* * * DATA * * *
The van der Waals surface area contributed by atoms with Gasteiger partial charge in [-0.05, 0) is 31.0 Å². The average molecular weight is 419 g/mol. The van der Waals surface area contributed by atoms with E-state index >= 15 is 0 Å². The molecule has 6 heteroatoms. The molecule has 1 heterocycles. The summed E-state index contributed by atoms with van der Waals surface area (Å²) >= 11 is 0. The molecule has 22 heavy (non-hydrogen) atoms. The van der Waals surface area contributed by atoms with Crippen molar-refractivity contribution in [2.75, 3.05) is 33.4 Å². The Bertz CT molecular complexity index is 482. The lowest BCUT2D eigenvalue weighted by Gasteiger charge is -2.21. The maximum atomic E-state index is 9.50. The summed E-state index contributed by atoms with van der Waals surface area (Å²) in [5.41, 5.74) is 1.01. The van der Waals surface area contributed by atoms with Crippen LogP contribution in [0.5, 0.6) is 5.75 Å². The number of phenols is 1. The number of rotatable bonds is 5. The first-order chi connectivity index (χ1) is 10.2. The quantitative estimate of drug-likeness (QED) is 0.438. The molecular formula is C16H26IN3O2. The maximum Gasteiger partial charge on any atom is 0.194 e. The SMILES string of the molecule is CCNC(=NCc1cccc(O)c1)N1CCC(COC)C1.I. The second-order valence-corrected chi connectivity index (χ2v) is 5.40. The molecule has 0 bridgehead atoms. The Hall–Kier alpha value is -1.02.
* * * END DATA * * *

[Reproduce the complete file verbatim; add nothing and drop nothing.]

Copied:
The van der Waals surface area contributed by atoms with Gasteiger partial charge in [-0.05, 0) is 31.0 Å². The average molecular weight is 419 g/mol. The van der Waals surface area contributed by atoms with E-state index >= 15 is 0 Å². The molecule has 6 heteroatoms. The molecule has 1 heterocycles. The summed E-state index contributed by atoms with van der Waals surface area (Å²) >= 11 is 0. The molecule has 22 heavy (non-hydrogen) atoms. The van der Waals surface area contributed by atoms with Crippen molar-refractivity contribution in [2.75, 3.05) is 33.4 Å². The Bertz CT molecular complexity index is 482. The lowest BCUT2D eigenvalue weighted by Gasteiger charge is -2.21. The maximum atomic E-state index is 9.50. The summed E-state index contributed by atoms with van der Waals surface area (Å²) in [5.41, 5.74) is 1.01. The van der Waals surface area contributed by atoms with Crippen LogP contribution in [0.5, 0.6) is 5.75 Å². The number of phenols is 1. The number of rotatable bonds is 5. The first-order chi connectivity index (χ1) is 10.2. The quantitative estimate of drug-likeness (QED) is 0.438. The molecular formula is C16H26IN3O2. The maximum Gasteiger partial charge on any atom is 0.194 e. The SMILES string of the molecule is CCNC(=NCc1cccc(O)c1)N1CCC(COC)C1.I. The second-order valence-corrected chi connectivity index (χ2v) is 5.40. The molecule has 0 bridgehead atoms. The Hall–Kier alpha value is -1.02.